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LINGUIST List 19.1520

Thu May 08 2008

Diss: Socioling: Wagner: 'Linguistic Change and Stabilization in th...'

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        1.    Suzanne Wagner, Linguistic Change and Stabilization in the Transition from Adolescence to Adulthood

Message 1: Linguistic Change and Stabilization in the Transition from Adolescence to Adulthood
Date: 08-May-2008
From: Suzanne Wagner <wagnersumsu.edu>
Subject: Linguistic Change and Stabilization in the Transition from Adolescence to Adulthood
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Institution: University of Pennsylvania
Program: Department of Linguistics
Dissertation Status: Completed
Degree Date: 2008

Author: Suzanne Evans Wagner

Dissertation Title: Linguistic Change and Stabilization in the Transition from
Adolescence to Adulthood

Dissertation URL: http://www.msu.edu/~wagnersu/Papers/Wagner-2008-diss.pdf

Linguistic Field(s): Sociolinguistics

Dissertation Director(s):
Gillian Sankoff
Penelope Eckert
William Labov

Dissertation Abstract:

Apparent time studies have found that both stable and changing sociolinguistic
variables demonstrate an age-graded pattern of use in any given speech
community. Younger speakers, especially adolescents, use more non-standard or
advanced variants than older speakers. Yet as teenagers prepare to enter college
or the labor force, they appear to withdraw from non-standard or advanced
variants. Real time confirmation of young people's deceleration and
stabilization is lacking. Longitudinal panel studies of this period of the
lifespan are relatively scarce, and are generally concerned with the linguistic
outcomes of dialect contact. This research demonstrates in real time that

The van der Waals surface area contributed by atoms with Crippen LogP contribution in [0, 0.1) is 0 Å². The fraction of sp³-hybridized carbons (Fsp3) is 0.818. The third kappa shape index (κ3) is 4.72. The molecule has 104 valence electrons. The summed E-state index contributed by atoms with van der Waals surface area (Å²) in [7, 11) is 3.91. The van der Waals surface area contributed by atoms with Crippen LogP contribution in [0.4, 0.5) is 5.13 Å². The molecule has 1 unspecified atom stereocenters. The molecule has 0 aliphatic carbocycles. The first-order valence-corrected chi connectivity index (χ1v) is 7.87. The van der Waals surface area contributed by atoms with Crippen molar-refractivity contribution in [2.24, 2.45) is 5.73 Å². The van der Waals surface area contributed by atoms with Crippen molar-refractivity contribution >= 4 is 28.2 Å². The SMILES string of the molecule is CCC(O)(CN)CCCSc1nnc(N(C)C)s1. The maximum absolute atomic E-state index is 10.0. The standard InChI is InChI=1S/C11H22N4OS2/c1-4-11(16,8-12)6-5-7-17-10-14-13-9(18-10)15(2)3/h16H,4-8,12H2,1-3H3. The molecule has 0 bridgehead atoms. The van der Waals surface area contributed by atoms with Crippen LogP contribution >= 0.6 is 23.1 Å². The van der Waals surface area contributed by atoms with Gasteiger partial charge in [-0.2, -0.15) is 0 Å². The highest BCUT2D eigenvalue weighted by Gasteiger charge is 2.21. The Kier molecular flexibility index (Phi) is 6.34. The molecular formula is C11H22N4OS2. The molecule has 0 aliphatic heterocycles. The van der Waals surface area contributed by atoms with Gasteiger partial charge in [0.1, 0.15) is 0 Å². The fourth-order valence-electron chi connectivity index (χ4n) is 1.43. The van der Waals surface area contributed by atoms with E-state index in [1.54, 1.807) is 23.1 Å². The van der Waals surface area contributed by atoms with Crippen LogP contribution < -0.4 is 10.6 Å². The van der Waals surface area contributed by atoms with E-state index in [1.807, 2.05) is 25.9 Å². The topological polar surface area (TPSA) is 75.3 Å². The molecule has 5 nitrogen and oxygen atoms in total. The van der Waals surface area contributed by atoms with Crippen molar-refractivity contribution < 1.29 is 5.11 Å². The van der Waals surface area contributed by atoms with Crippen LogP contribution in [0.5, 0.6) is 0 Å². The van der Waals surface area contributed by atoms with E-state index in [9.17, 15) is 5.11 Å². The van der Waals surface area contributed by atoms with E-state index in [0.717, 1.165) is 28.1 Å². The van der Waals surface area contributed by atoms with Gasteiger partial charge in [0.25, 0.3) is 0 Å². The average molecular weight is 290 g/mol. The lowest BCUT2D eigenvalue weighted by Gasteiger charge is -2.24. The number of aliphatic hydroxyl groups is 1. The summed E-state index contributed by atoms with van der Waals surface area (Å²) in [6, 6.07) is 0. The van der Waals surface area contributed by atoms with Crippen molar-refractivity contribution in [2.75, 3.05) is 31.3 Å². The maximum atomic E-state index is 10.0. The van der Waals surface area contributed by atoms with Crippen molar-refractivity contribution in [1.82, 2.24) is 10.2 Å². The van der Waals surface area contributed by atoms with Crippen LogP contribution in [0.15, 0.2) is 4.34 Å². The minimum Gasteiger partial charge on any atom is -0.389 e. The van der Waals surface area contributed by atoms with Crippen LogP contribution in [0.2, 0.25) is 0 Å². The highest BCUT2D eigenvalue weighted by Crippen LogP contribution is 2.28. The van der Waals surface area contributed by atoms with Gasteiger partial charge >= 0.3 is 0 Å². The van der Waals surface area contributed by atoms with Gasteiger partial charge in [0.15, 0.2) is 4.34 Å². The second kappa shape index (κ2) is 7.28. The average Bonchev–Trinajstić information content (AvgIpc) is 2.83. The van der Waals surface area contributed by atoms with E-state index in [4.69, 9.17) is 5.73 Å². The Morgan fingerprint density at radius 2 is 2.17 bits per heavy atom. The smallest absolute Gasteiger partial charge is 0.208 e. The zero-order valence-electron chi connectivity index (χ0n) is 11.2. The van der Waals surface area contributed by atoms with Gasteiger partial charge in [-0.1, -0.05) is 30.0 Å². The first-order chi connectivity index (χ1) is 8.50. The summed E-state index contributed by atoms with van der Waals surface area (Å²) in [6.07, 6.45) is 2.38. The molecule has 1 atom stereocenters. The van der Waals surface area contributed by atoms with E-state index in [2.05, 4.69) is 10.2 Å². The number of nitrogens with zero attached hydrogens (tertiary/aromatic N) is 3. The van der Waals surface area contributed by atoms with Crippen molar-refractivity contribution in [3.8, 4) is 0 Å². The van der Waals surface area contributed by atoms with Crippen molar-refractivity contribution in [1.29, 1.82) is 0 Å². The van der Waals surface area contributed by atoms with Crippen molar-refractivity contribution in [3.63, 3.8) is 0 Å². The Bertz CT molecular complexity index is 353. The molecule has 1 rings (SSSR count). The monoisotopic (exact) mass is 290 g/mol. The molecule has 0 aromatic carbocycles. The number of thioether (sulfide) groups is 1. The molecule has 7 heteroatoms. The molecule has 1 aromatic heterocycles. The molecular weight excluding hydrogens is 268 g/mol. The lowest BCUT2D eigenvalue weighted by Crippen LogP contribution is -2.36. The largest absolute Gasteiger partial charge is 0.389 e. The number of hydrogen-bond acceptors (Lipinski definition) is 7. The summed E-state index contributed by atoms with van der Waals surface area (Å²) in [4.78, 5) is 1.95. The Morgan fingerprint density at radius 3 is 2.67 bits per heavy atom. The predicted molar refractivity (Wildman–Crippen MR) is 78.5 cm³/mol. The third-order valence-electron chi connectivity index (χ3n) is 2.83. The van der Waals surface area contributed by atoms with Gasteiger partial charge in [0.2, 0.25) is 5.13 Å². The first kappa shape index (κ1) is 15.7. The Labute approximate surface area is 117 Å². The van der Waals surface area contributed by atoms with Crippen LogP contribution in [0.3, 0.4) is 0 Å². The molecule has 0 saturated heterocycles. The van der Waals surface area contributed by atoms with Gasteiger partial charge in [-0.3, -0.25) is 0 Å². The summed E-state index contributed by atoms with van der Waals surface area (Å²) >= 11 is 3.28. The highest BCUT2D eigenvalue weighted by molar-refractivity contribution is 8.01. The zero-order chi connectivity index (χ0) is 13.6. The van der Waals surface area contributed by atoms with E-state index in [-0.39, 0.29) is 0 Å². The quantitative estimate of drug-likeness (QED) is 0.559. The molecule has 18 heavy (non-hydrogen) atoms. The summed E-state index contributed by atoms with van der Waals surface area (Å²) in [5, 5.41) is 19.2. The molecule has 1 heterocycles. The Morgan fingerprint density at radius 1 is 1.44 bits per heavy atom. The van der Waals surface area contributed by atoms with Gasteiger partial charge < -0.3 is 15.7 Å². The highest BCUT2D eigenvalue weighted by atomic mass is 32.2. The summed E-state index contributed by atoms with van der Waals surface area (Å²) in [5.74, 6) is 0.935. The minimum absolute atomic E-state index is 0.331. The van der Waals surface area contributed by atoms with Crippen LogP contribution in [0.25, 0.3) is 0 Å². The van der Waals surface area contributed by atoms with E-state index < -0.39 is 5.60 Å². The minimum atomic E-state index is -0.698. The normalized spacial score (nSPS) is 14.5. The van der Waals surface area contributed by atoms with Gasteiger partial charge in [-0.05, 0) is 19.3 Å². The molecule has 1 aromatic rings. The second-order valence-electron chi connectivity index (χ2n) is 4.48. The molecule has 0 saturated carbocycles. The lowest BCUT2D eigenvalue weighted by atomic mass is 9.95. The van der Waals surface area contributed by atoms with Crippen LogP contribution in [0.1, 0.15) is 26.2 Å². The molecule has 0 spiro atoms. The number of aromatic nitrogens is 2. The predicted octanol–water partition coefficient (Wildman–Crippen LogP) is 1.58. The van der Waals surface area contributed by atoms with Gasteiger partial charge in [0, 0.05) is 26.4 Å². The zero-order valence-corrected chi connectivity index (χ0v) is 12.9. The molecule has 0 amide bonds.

teenagers continue to modify their sociolinguistic repertoires in the transition
from adolescence to young adulthood, and not always away from the direction of
ongoing change.

Female students aged 16-18 at a high school in Philadelphia were recorded in two
phases, each a year apart. Spontaneous speech data was collected in
sociolinguistic interviews. Five linguistic variables were analyzed: two stable
variables, (ing) and (dh) and three vowel variables undergoing community change
in Philadelphia: (aw), (ay0) and (e).

For both (ing) and (dh), only speakers in the highest socioeconomic group
significantly decreased their use of non-standard variants over time. For the
vowel variables, results varied considerably from speaker to speaker. However,
there was a strong indication that speakers are likelier to slow their
participation in older, more socially salient changes such as (aw) and (ay0),
but to continue to participate in younger, non-salient changes such as (e).
These results show that age-grading interpretations of the adolescent peak in
apparent time are supported, so long as the variable in question is above the
level of social awareness, and speakers become sensitive to overt community
status norms as they age. The latter condition is more likely to be fulfilled by
speakers from higher, rather than lower, social groups.

Finally, the study also uncovered a local social opposition between Irish and
Italian peer groups in the school that correlates with one of the variables
studied: (ay0). Irish girls have signficantly backer nuclei than Italian girls,
aligning themselves with the leaders of this change: working class men.
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